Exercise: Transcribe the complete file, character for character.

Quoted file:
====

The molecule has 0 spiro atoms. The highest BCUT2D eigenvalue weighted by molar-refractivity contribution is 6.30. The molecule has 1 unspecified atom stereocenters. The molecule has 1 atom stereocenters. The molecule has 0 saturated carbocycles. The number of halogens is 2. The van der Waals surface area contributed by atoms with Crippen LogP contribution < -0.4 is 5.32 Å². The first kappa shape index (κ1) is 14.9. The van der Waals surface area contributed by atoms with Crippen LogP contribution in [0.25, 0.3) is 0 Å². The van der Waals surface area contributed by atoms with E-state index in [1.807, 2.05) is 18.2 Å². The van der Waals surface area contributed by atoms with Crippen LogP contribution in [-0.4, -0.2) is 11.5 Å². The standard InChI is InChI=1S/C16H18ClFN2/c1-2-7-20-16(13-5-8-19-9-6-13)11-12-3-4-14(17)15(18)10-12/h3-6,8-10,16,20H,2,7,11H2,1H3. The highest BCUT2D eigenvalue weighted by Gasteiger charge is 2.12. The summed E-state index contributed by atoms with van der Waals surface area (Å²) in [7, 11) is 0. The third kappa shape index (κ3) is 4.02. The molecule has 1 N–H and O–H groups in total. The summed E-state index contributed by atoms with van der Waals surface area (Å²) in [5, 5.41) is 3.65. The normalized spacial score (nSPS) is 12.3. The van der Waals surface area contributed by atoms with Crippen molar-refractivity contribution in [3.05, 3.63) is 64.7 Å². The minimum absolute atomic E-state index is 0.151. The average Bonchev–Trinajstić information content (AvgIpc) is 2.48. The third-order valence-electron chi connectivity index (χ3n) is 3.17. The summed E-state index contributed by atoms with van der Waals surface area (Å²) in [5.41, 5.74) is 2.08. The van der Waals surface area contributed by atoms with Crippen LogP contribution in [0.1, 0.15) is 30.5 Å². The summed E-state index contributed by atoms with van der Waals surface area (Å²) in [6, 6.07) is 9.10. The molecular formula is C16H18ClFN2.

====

The molecule has 0 spiro atoms. The highest BCUT2D eigenvalue weighted by molar-refractivity contribution is 6.30. The molecule has 1 unspecified atom stereocenters. The molecule has 1 atom stereocenters. The molecule has 0 saturated carbocycles. The number of halogens is 2. The van der Waals surface area contributed by atoms with Crippen LogP contribution < -0.4 is 5.32 Å². The first kappa shape index (κ1) is 14.9. The van der Waals surface area contributed by atoms with Crippen LogP contribution in [0.25, 0.3) is 0 Å². The van der Waals surface area contributed by atoms with E-state index in [1.807, 2.05) is 18.2 Å². The van der Waals surface area contributed by atoms with Crippen LogP contribution in [-0.4, -0.2) is 11.5 Å². The standard InChI is InChI=1S/C16H18ClFN2/c1-2-7-20-16(13-5-8-19-9-6-13)11-12-3-4-14(17)15(18)10-12/h3-6,8-10,16,20H,2,7,11H2,1H3. The highest BCUT2D eigenvalue weighted by Gasteiger charge is 2.12. The summed E-state index contributed by atoms with van der Waals surface area (Å²) in [7, 11) is 0. The third kappa shape index (κ3) is 4.02. The molecule has 1 N–H and O–H groups in total. The summed E-state index contributed by atoms with van der Waals surface area (Å²) in [5, 5.41) is 3.65. The normalized spacial score (nSPS) is 12.3. The van der Waals surface area contributed by atoms with Crippen molar-refractivity contribution in [3.05, 3.63) is 64.7 Å². The minimum absolute atomic E-state index is 0.151. The average Bonchev–Trinajstić information content (AvgIpc) is 2.48. The third-order valence-electron chi connectivity index (χ3n) is 3.17. The summed E-state index contributed by atoms with van der Waals surface area (Å²) in [5.41, 5.74) is 2.08. The van der Waals surface area contributed by atoms with Crippen LogP contribution in [0.1, 0.15) is 30.5 Å². The summed E-state index contributed by atoms with van der Waals surface area (Å²) in [6, 6.07) is 9.10. The molecular formula is C16H18ClFN2.